14. Verification of BModes: Rotary Beam and Tower Modal Analysis Code; Preprint

    SciTech Connect (OSTI)

    Bir, G.

    2010-04-01T23:59:59.000Z

    This paper describes verification of BModes, a finite-element code developed to provide coupled modes for the blades and tower of a wind turbine. The blades, which may be rotating or non-rotating, and the towers, whether onshore or offshore, are modeled using specialized 15-dof beam finite elements. Both blade and tower models allow a tip attachment, which is assumed to be rigid body with six moments of inertia, and a mass centroid that may be offset from the blade or tower axis. Examples of tip attachments are aerodynamic brakes for blades and nacelle-rotor subassembly for towers. BModes modeling allows for tower supports including tension wires, floating platforms, and monopiles on elastic foundations. Coupled modes (implying coupling of flap, lag, axial, and torsional motions) are required for modeling major flexible components in a modal-based, aeroelastic code such as FAST1. These are also required for validation of turbine models using experimental data, modal-based fatigue analysis, controls design, and understanding aeroelastic-stability behavior of turbines. Verification studies began with uniform tower models, with and without tip inertia, and progressed to realistic towers. For the floating turbine, we accounted for the effects of hydrodynamic inertia, hydrostatic restoring, and mooring lines stiffness. For the monopole-supported tower, we accounted for distributed hydrodynamic mass on the submerged part of the tower and for distributed foundation stiffness. Finally, we verified a model of a blade carrying tip mass and rotating at different speeds (verifications of other blade models, rotating or non-rotating, have been reported in another paper.) Verifications were performed by comparing BModes-generated modes with analytical results, if available, or with MSC.ADAMS results. All results in general show excellent agreement.

  15. Effects of anolyte recirculation rates and catholytes on electricity generation in a litre-scale upflow microbial fuel cell

    E-Print Network [OSTI]

    -term test demonstrated improved electricity production at higher recirculation rates. The water produced via required for wastewater treatment processes; therefore, the bioenergy-producing process has advantages over then migrate to the cathode and react with oxygen (an electron acceptor) to produce water. The electron flow

  16. 'Tower of Babel' technology nears The problem of compatibility between wireless devices is being addressed at an

    E-Print Network [OSTI]

    Bressler, Steven L.

    'Tower of Babel' technology nears The problem of compatibility between wireless devices is being "Tower of Babel" technology - software that can converge different wireless gadgets into a single device and Computers is being held, said: "SDR is what one could call a Tower of Babel-type technology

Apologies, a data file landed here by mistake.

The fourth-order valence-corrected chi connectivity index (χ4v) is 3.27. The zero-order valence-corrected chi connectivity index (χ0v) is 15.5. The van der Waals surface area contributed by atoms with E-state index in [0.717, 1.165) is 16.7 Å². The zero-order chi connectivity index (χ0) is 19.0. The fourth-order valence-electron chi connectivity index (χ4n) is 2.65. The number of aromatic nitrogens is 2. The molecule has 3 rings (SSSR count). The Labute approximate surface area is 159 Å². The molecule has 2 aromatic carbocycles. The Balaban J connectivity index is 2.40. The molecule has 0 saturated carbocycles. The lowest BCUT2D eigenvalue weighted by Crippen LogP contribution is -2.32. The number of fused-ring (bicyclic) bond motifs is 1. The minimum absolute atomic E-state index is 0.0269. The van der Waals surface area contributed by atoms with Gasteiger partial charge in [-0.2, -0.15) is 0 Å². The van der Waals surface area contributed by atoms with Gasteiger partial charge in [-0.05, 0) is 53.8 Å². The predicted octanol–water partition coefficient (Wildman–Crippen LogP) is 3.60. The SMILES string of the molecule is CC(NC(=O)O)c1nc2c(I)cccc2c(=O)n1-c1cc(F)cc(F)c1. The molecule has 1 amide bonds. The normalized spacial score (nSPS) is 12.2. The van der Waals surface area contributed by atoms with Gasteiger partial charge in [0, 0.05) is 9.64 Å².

17. tall tower facility and instrumentation New coNstraiNts oN the Nitrous oxide budget of agricultural ecosystems

    E-Print Network [OSTI]

    Minnesota, University of

    tall tower facility and instrumentation New coNstraiNts oN the Nitrous oxide budget of agricultural approach involves multiple tunable diode laser (TDL) spectroscopy systems, a tall tower, automated chambers hectare. Measurements are also made at the tall tower trace gas observatory (TGO) located at RROC

  18. 1201 Lake Robbins Drive The Woodlands, Texas 77380 (832) 636-1000 DIRECTIONS TO THE ANADARKO TOWER

    E-Print Network [OSTI]

    Behmer, Spencer T.

    TOWER From Houston: Exit Woodlands Parkway (Exit 76B) fly-over from I-45 North. Turn right onto Woodloch entrance to the tower is the third entry on the right. Follow the directions to Visitor Parking. From right into the Tower entrance. Follow the directions to Visitor Parking. From Bush Intercontinental

  19. Methane efflux from boreal wetlands: Theory and testing of the ecosystem model Ecosys with chamber and tower flux measurements

    E-Print Network [OSTI]

    Roulet, Nigel T.

    and tower flux measurements R. F. Grant Department of Renewable Resources, University of Alberta, Edmonton tower at a beaver pond in the BOREAS Northern Study Area. Spatial and temporal variation of CH4 effluxes in the model encompassed that measured by surface chambers and the flux tower. Both modeled and measured CH4

  20. ECE DEPARTMENT TOWER Through the team effort of Professor's Michael Carter and Richard Messner, Kingsbury Hall has

    E-Print Network [OSTI]

    New Hampshire, University of

    ECE DEPARTMENT TOWER Through the team effort of Professor's Michael Carter and Richard Messner, Kingsbury Hall has sprouted a new 70 foot antenna tower this summer, which will expand the capabilities laboratory exercises in software-defined radio, the new tower will host an experimental MIMO cellular base

  1. Summary of RLA (Recirculating Linear Accelerator) beam transport experiments using a 1. 5 MV injector

    SciTech Connect (OSTI)

    Haworth, M.D.; Platt, R.C.; Smith, D.L.,; Mazarakis, M.G.; Poukey, J.W.; Leifeste, G.T.; Hasti, D.E.; Bennett, L.F.; Lucero, S.J. (Science Applications International Corp., Albuquerque, NM (USA); Sandia National Labs., Albuquerque, NM (USA); Diversus, Inc., Albuquerque, NM (USA))

    1989-01-01T23:59:59.000Z

    Beam transport experiments on Sandia's Recirculating Linear Accelerator (RLA) using a 1.5-MV injector with and without an additional 1.0 MV of acceleration provided by the ET-2 accelerating cavity were concluded this year. Our experimental results show that an injected beam of only 1.5 MeV requires too large an f-value in the IFR channel to effectively propagate a 10-kA beam. Dramatic improvement in current transport was seen for the higher-{gamma} 2.5 MeV beam. Based on these results plus computer simulation results, the 4.0 MeV IBEX accelerator is now being used as the RLA injector. 10 refs., 7 figs.